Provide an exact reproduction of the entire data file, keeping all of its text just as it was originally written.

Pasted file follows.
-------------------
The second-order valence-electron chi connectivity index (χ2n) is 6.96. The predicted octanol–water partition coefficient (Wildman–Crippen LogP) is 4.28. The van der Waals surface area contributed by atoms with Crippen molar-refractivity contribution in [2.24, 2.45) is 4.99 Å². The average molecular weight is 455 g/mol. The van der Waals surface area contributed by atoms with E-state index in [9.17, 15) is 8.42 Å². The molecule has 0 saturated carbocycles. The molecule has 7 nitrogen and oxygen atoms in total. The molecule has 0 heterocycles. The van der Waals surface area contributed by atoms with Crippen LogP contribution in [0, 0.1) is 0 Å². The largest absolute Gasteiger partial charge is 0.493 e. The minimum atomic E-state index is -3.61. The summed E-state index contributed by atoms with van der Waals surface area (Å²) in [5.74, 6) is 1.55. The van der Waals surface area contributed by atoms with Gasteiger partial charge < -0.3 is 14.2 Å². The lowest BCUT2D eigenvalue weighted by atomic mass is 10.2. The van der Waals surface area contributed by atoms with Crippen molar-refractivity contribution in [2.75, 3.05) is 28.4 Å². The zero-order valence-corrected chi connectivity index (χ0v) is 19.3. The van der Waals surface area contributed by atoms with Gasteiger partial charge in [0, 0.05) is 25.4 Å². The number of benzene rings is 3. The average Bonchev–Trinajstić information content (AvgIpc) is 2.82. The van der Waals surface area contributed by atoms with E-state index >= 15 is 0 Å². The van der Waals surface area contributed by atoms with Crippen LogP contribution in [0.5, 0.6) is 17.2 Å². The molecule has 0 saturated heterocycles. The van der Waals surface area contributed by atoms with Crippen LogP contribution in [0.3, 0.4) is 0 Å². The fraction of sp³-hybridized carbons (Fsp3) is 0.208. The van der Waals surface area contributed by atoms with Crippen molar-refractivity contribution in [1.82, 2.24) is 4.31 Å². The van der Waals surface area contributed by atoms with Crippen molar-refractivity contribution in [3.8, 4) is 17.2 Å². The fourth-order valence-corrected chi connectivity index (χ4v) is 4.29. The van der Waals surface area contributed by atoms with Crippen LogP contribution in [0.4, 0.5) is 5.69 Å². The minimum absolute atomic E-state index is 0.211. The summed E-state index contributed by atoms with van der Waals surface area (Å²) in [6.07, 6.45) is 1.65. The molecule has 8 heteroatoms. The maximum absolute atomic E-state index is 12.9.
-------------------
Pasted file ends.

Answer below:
The second-order valence-electron chi connectivity index (χ2n) is 6.96. The predicted octanol–water partition coefficient (Wildman–Crippen LogP) is 4.28. The van der Waals surface area contributed by atoms with Crippen molar-refractivity contribution in [2.24, 2.45) is 4.99 Å². The average molecular weight is 455 g/mol. The van der Waals surface area contributed by atoms with E-state index in [9.17, 15) is 8.42 Å². The molecule has 0 saturated carbocycles. The molecule has 7 nitrogen and oxygen atoms in total. The molecule has 0 heterocycles. The van der Waals surface area contributed by atoms with Crippen LogP contribution in [0, 0.1) is 0 Å². The largest absolute Gasteiger partial charge is 0.493 e. The minimum atomic E-state index is -3.61. The summed E-state index contributed by atoms with van der Waals surface area (Å²) in [5.74, 6) is 1.55. The van der Waals surface area contributed by atoms with Gasteiger partial charge < -0.3 is 14.2 Å². The lowest BCUT2D eigenvalue weighted by atomic mass is 10.2. The van der Waals surface area contributed by atoms with Crippen molar-refractivity contribution in [2.75, 3.05) is 28.4 Å². The zero-order valence-corrected chi connectivity index (χ0v) is 19.3. The van der Waals surface area contributed by atoms with Gasteiger partial charge in [0, 0.05) is 25.4 Å². The number of benzene rings is 3. The average Bonchev–Trinajstić information content (AvgIpc) is 2.82. The van der Waals surface area contributed by atoms with E-state index >= 15 is 0 Å². The van der Waals surface area contributed by atoms with Crippen LogP contribution in [0.5, 0.6) is 17.2 Å². The molecule has 0 saturated heterocycles. The van der Waals surface area contributed by atoms with Crippen LogP contribution in [0.3, 0.4) is 0 Å². The fraction of sp³-hybridized carbons (Fsp3) is 0.208. The van der Waals surface area contributed by atoms with Crippen molar-refractivity contribution in [1.82, 2.24) is 4.31 Å². The van der Waals surface area contributed by atoms with Crippen molar-refractivity contribution in [3.8, 4) is 17.2 Å². The fourth-order valence-corrected chi connectivity index (χ4v) is 4.29. The van der Waals surface area contributed by atoms with Crippen LogP contribution in [0.4, 0.5) is 5.69 Å². The minimum absolute atomic E-state index is 0.211. The summed E-state index contributed by atoms with van der Waals surface area (Å²) in [6.07, 6.45) is 1.65. The molecule has 8 heteroatoms. The maximum absolute atomic E-state index is 12.9.